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Originally appearing in Volume V21, Page 593 of the 1911 Encyclopedia Britannica.
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PIETERSBURG, a town of the Transvaal, capital of the Zoutpansberg district, and 177 M. N.N.E. of Pretoria by rail. Pop. (1904), 3276, of whom 162o were whites. The town is pleasantly situated, at an elevation of 4200 ft., on a small tributary of the Zand river affluent of the Limpopo, and is the place of most importance in the province north of Pretoria. From it roads run to Klein Lelaba and other gold-mining centres in the neighbourhood, and through it passes the old route to Mashonaland, which crosses the Limpopo at Rhodes Drift. The Zoutpansberg district contains a comparatively dense Kaffir popula. tion, and a native newspaper is published at Pietersburg. (2) the Christian priesthood being universal, the laity should share in the spiritual government of the Church; (3) a knowledge of Christianity must be attended by the practice of it as its indispensable sign and supplement; (4) instead of merely didactic, and often bitter, attacks on the heterodox and unbelievers, a sympathetic and kindly treatment of them; (5) a reorganization of the theological training of the universities, giving more prominence to the devotional life; and (6) a different style of preaching, namely, in the place of pleasing rhetoric, the implanting of Christianity in the inner or new man, the soul of which is faith, and its effects the fruits of life. This work produced a great impression throughout Germany, and although large numbers of the orthodox Lutheran theologians and pastors were deeply offended by Spener's book, its complaints and its demands were both too well justified to admit of their being point-blank denied. A large number of pastors at once practically adopted Spener's proposals. In Paul Gerhardt the movement found a singer whose hymns are genuine folk poetry. In 1686 Spener accepted an appointment to the court-chaplaincy at Dresden, which opened to him a wider though more difficult sphere of labour. In Leipzig a society of young theologians was formed under his influence for the learned study and devout application of the Bible. Three magistri belonging to that society, one of whom was August Hermann Francke, subsequently the founder of the famous orphanage at Halle (1695), commenced courses of expository lectures on the Scriptures of a practical and devotional character, and in the German language, which were zealously frequented by both students and townsmen. The lectures aroused, however, the ill-will of the other theologians and pastors of Leipzig, and Francke and his friends left the city, and with the aid of Christian Thomasius and Spener founded the new university of Halle. The theological chairs in the new university were filled in complete conformity with Spener's proposals. The main difference between the new Pietistic school and the orthodox Lutherans arose from the conception of Christianity as chiefly consisting in a change of heart and consequent holiness of life, while the orthodox Lutherans of the time made it to consist mainly in correctness of doctrine. Spener died in 1705; but_the movement, guided by Francke, fertilized from Halle the whole of Middle and North Germany. Among its greatest achievements, apart from the philanthropic institutions founded at Halle, were the organization of the Moravian Church in 1727 by Count von Zinzendorf, Spener's godson and a pupil in the Halle Orphanage, and the establishment of the great Protestant missions, Ziegenbalg and others being the pioneers of an enterprise which until this time Protestantism had strangely neglected. Pietism, of course, had its weaknesses. The very earnestness with which Spener had insisted on the necessity of a new birth, and on a separation of Christians from the world, led to exaggeration and fanaticism among followers less distinguished than himself for wisdom and moderation. Many Pietists soon maintained that the new birth must always be preceded by agonies of repentance, and that only a regenerated theologian could teach theology, while the whole school shunned all common worldly amusements, such as dancing, the theatre, and public games. There thus arose a new form of justification by works. Its ecclesiolae in ecclesia also weakened the power and meaning of church organization. Through these extravagances a reactionary movement arose at the beginning of the 18th century, one of the most distinguished leaders of which was Loescher, superintendent at Dresden. As a distinct movement Pietism had run its course before the middle of the 18th century; by its very individualism it had helped to prepare the way for another great movement, the Illumination (Aufklarung), which was now to lead the world into new paths. Yet Pietism could claim to have contributed largely to the revival of Biblical studies in Germany, and to have made religion once more an affair of the heart and the life, and not merely of the intellect. It likewise vindicated afresh the rights of the Christian laity in regard to their own beliefs and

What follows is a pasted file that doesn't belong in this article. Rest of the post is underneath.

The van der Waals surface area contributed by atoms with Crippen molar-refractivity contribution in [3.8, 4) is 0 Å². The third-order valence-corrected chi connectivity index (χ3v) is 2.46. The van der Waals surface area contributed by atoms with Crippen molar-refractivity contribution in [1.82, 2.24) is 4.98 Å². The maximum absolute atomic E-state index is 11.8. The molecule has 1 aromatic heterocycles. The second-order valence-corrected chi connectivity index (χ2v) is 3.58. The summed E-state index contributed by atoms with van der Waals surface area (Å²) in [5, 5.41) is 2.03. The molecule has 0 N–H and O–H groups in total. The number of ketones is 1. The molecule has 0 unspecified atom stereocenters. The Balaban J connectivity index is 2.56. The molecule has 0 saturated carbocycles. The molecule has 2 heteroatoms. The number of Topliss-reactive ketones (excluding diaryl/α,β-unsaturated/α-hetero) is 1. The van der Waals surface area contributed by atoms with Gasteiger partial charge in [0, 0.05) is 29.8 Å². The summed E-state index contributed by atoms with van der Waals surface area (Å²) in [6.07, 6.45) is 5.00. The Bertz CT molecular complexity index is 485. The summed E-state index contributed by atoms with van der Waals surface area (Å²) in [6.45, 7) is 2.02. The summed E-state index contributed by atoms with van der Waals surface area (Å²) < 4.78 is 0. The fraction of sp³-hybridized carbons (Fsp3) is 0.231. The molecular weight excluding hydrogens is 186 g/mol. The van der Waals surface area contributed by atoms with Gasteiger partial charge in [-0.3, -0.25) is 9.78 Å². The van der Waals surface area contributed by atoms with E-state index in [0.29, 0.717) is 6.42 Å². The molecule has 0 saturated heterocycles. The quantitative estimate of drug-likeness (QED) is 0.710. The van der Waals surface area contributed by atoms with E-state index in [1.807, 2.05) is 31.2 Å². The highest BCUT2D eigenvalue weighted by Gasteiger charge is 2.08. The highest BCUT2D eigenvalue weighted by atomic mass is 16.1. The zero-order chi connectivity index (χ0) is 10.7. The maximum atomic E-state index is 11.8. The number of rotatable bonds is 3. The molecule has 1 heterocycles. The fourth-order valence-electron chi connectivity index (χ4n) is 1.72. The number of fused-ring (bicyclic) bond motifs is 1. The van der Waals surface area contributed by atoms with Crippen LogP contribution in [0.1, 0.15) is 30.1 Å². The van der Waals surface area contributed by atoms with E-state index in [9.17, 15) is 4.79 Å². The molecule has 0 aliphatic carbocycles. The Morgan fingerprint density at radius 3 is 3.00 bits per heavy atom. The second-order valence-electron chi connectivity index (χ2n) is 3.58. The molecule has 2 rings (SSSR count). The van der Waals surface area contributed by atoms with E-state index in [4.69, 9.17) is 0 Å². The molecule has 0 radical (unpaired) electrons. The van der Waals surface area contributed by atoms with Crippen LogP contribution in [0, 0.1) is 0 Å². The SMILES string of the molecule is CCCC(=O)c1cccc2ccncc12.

End of Article: PIETERSBURG

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